Oh, well, you don't get the shoes with the pattern. But still, look at them!!

This is the way a bathing suit should look. In my opinion. I realize it isn't the popular view but I think string bikinis are ugly. I think nearly all modern bathing suits are hideous. But this pattern would flatter almost any figure! Plus you don't have to shave (or wax) off all your pubes to wear it. In fact, you don't have to shave them at all if you don't want to.

I actually want to go swimming looking at that suit.

If I lose 80 lbs I will sew this for myself.

And wear it in public.

In fact, I'll become a Yamhill River rat.

*Vintage sizing. Not at all the same as a size 20 now.

**Again, not a current size 18. A size 18 then would be about a size 10 or 12 now, at most.

Friday, August 27, 2010

A Painter's Style

This is Sharon Eisley who is a fine artist friend of mine. I've known her for almost 20 years but we've only been friends for about the last 16 or 17 of those years. I have always loved her personal style and when she recently paid a quick visit to us I managed to take a few snapshots of her wearing a rose barrette I made and gave her.

What I love about her style: it's eclectic, colorful, interesting, pretty, flattering (even when she's wearing a style that isn't a personal favorite of mine, like cords- all the rage with youngsters like her- somehow she pulls it off), and it's not shy.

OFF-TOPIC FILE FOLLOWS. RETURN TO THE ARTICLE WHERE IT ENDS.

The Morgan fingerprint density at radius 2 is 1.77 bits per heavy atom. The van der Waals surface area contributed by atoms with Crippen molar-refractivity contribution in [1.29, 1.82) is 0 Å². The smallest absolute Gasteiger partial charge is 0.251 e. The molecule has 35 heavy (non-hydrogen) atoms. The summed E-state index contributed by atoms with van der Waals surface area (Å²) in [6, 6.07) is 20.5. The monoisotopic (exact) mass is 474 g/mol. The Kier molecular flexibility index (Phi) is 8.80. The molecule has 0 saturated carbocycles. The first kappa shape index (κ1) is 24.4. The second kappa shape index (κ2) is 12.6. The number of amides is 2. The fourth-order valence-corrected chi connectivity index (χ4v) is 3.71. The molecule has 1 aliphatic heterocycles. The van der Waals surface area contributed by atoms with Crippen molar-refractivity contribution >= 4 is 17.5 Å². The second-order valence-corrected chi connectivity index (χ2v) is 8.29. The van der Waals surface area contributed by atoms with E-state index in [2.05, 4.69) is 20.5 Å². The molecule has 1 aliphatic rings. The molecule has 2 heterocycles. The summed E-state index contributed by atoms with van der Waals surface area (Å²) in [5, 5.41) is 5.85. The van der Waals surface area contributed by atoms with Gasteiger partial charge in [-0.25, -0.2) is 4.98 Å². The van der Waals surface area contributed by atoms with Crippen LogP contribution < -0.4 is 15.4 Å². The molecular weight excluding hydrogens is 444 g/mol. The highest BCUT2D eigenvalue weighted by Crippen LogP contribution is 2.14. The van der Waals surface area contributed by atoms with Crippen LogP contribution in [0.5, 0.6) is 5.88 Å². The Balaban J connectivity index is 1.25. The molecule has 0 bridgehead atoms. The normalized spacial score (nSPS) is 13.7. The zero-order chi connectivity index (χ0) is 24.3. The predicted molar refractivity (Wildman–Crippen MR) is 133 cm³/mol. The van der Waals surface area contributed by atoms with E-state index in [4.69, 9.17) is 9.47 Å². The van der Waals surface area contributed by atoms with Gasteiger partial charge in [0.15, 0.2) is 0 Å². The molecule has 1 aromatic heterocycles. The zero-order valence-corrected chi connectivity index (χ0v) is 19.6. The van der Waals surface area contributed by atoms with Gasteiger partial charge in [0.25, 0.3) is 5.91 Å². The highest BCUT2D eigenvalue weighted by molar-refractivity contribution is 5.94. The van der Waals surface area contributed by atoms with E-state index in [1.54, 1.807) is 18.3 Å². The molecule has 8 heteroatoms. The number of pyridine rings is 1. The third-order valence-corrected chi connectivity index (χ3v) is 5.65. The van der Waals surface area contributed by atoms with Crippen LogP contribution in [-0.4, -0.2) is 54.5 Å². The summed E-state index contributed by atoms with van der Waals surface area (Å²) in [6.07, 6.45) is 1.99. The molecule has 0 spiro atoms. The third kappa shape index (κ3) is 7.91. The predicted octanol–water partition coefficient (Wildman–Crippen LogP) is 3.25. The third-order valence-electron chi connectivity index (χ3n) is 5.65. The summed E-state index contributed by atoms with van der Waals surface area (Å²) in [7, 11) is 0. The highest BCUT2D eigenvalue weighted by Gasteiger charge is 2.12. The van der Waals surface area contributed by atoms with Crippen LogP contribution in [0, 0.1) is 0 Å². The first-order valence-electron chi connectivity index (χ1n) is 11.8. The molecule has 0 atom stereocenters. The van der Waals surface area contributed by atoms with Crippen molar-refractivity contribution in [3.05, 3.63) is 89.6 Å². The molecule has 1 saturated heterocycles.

She is famous for finding great things at thrift stores. She has also been known to sew some really cute clothes for herself using vintage patterns. The next time I go to her house I must do a shoot of her wearing her forties pants and top (the same pattern I have in my collection).

Now she's a mom of two kids and never lets herself frump out or start weirdly believing that now that she's a mom she must become more restrained and boring. Something that happens to some women.

I am especially infatuated with the top she's wearing.

If you want to have a look at her art visit her here: Sharon Eisley

Or read her blog here: When In Home

Betty Davis Bathing Suit

I don't buy vintage patterns any more because I've spent quite a lot of money for the ones I have and the prices, while I was still collecting them, were consistently crawling up until at last they were plainly out of my reach. I am so happy I fought hard for the two vintage bathing suit patterns I managed to get my hands on before the game was up. This one cost me $30 something dollars. It was worth it. I have never seen another copy of it. This is such a cute swimsuit style! I'd totally wear it, though I'd worry about my boobs flopping around under that unsupported top.

If you look closely at the picture you will see that the design suggests you can also wear it as a play-suit.

Vintage bathing suit patterns are more rare than vintage lingerie patterns. My greatest pleasure is that I managed to get a few truly sweet examples of each before my mad collecting was shut down.

I can't find a copyright date on it but it's clearly the 1930's. If I had to guess more particularly I would say between 1930 and 1935.